How to sell something no one really wants to buy.

No sooner did we get all those Christmas ads off the air, the next swarm has hit.  Yes, it’s Tax Time.

To make the annual torture as painless as possible, lots of people turn to companies like H&R Block and Jackson Hewitt to do their taxes.  Do these tax prep companies really do a good job?  Or are you better off hiring a CPA or doing them yourself?

No, no, nonsense!  H&R Block and Jackson Hewitt would like you to trust them.

Aye, there’s the rub.  We know that that in 2007, Jackson Hewitt was sued by the federal government for fraud, only to file for bankruptcy protection in 2011.  And H&R Block’s long-running stream of scandals and questionable practices recently got itself ranked third from the bottom in a 2013 CoreBrand survey of least-respected brands.  Ouch.

So – here we have two companies with questionable reputations, each selling something many Americans don’t even want to think about.  To meet that challenge, both have hit the airwaves.  Who’s been better at it so far?  We’ve selected one spot from the new Jackson Hewitt series and the new H&R Block campaign.  Let’s take a look.

Production Values

jackson hewitt spot 1-1

Presumably, Atlanta’s 22squared is the genius behind Jackson Hewitt’s ads.  I say “presumably” because these spots have the look and feel of a Bob’s Discount Furniture commercial, and one expects better.  Is this person selling tax preparation or floor covering?  As for spokesperson Lindsey Sheppard’s connection to the tax biz, it’s unclear, but if television personality is her profession of choice, she should keep her day job.  (“Hey there…it’s me again.”  Annoying much?)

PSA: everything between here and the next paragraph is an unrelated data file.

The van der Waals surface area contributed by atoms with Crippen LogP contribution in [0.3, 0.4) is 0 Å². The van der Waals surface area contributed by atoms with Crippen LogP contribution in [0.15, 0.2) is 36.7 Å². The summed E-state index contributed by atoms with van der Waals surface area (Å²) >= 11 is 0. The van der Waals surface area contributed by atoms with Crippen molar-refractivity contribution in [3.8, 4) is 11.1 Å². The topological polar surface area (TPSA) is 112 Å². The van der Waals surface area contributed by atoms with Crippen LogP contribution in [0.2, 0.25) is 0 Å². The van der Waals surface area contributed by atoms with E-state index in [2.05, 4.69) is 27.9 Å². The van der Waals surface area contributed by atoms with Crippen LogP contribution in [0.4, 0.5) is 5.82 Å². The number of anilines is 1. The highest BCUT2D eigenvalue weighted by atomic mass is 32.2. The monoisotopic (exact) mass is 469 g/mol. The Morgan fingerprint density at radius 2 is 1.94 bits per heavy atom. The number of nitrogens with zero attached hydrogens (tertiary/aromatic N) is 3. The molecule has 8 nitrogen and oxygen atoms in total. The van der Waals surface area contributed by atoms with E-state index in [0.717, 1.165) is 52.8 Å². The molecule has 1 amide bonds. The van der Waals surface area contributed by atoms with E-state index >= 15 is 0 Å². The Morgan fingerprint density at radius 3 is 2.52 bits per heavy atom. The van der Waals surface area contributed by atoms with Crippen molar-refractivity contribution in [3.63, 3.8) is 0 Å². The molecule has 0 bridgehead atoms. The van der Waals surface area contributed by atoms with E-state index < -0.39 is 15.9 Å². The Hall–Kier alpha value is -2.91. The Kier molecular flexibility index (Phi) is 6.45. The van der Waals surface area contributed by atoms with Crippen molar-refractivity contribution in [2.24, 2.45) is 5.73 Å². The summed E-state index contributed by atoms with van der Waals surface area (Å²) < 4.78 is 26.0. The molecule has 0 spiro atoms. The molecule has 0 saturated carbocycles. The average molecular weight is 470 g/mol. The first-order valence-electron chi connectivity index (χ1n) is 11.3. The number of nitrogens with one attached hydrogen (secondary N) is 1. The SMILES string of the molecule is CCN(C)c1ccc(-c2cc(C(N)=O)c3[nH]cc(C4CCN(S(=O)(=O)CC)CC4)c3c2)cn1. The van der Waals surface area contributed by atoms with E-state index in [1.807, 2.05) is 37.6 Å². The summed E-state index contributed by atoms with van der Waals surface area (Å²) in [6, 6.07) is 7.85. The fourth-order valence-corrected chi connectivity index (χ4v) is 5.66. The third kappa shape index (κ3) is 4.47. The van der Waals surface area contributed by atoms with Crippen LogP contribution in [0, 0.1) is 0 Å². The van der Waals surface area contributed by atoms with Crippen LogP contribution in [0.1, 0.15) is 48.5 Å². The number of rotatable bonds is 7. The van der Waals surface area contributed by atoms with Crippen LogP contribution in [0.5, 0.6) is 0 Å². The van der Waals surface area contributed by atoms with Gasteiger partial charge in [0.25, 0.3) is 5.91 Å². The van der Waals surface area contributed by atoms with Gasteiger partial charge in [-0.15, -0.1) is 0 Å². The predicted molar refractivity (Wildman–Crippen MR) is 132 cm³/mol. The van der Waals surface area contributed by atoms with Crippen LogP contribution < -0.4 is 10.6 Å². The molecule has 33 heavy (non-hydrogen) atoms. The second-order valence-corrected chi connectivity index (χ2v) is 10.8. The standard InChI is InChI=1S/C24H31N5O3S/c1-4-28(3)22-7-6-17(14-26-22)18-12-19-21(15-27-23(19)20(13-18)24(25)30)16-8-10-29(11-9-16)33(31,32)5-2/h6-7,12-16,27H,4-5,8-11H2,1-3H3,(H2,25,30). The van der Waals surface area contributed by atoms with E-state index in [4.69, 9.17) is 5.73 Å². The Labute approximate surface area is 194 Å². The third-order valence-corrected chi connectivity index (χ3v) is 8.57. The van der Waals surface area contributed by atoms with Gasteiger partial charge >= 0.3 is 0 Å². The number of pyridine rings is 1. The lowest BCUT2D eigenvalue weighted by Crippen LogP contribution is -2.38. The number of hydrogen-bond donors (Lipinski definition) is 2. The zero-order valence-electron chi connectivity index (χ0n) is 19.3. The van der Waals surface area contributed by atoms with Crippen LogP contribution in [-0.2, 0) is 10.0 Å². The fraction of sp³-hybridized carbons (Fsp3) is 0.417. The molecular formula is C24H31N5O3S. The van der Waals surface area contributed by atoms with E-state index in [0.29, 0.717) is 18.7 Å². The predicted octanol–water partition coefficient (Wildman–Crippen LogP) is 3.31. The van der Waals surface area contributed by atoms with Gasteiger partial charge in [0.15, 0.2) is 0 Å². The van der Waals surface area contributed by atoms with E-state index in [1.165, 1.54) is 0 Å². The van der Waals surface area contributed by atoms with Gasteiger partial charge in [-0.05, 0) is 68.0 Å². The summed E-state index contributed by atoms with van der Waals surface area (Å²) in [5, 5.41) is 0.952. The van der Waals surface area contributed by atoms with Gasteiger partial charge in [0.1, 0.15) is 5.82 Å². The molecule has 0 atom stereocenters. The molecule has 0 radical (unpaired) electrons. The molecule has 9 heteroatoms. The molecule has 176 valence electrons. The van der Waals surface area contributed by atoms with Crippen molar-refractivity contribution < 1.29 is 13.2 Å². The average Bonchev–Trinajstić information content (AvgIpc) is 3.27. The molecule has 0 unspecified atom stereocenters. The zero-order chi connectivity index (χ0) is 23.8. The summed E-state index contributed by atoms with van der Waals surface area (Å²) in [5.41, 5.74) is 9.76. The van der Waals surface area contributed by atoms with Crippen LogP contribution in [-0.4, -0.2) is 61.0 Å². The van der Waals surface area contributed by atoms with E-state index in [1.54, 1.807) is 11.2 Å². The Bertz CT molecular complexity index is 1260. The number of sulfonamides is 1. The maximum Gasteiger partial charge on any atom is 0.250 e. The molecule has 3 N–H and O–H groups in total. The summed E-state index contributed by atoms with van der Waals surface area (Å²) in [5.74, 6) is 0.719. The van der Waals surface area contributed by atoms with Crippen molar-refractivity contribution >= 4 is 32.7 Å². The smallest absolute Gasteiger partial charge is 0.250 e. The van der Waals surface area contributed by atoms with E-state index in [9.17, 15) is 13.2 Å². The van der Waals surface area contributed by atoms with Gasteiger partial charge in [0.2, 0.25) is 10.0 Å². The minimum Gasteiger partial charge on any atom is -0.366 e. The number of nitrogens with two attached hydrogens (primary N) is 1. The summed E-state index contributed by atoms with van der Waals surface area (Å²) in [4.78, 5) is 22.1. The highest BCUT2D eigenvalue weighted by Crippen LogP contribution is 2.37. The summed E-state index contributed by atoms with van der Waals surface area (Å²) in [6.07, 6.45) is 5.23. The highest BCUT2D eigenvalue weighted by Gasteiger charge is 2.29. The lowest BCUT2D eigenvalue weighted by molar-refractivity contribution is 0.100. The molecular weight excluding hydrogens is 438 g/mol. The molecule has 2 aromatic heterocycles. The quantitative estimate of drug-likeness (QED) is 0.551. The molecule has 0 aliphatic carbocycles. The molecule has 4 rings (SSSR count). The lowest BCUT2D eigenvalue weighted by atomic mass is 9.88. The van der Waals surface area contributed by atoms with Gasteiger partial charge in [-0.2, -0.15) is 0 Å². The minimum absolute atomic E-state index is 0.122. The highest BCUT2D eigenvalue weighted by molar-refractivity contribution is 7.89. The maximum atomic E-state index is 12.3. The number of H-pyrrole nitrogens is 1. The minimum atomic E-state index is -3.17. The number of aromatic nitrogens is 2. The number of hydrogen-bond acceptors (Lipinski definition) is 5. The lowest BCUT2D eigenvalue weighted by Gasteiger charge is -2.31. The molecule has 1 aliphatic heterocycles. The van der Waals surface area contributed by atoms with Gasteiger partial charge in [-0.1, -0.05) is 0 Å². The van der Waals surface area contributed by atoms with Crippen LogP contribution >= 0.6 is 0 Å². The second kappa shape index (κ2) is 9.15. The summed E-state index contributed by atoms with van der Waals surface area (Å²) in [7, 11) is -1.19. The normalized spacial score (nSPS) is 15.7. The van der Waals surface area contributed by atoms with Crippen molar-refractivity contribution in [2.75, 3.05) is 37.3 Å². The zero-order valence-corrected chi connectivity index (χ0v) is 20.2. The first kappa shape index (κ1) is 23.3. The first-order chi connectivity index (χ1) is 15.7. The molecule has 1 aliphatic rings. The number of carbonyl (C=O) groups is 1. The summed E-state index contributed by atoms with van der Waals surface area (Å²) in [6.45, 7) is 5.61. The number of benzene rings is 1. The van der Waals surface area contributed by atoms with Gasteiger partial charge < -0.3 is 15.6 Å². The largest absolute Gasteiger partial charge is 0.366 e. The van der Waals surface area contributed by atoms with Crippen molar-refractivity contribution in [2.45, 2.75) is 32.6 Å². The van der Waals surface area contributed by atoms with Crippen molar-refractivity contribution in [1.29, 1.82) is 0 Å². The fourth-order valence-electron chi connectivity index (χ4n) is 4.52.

h&r block spot 1-2

H&R Block’s spots were produced by the creative team from Fallon.  This must have cost Block a pretty penny, but man, was it worth it.  These spots are Super Bowl-worthy and smartly executed – camera shots, music, the whole package is top-shelf.  And they again feature honest-to-god-real-tax-guy Richard Gartland, bow tie and all.  You just can’t help but feel good watching.

Bottom-line, the look of Jackson Hewitt’s campaign reinforces all things cheap and low quality…which is fine if you’re looking for a deal on a sofa-with-a-secret, but not if you’re trying to convince me that you can be trusted with my taxes.  Or, that your company is no longer worthy of its own audit by the IRS.  D

Block gets an A.  Their spot sells expertise.  Experience.  Excellence.  Whatever these guys may or may not have done in the past, they clearly look to be on top of their game now.

Creative Strategy

jackson hewitt spot 1-2

I’m trying hard to get to the substance of Jackson Hewitt’s creative, but it’s pretty darned thin.  “Switch-and-Save”?  That’s it?  Saving me some dough off the competition’s fee is nice, sure.  But that’s all about what I’m giving you.  What are you giving me?  And, please, no dancing.  Seriously, it’s not helping.  Another D.


By contrast, Block’s “Get Your Billion Back America” delivers an irresistible message that anyone can connect with: one billion dollars in unclaimed tax refunds, left on the table.  Money that could have been mine or yours.  Fallon put that number in even more compelling real-world perspectives – for the “Stadium” spot, equating it to $500 in cash on every seat of every professional sports stadium in America.  Brilliant.  And at the end, there’s happy, friendly, trustworthy Richard Gartland, imploring:  “This is your money – get it back!”  A+

h&r block spot 1-3

Who do you trust?

Can these spots move the needle?  We can’t see how the Jackson Hewitt TV has any hope of recasting their brand…sorry, but while “cheap” works for Walmart (one of Jackson Hewett’s in-store locations), it’s not buying much trust.  I can only picture some poor guy explaining to an IRS auditor, “But I saved $50…”

H&R Block?  We all know that ultimately, it’s not what you say to people, it’s what you do.  If Block’s performance can meet the standards set by this pretty-darned-near perfect ad, they have a shot.


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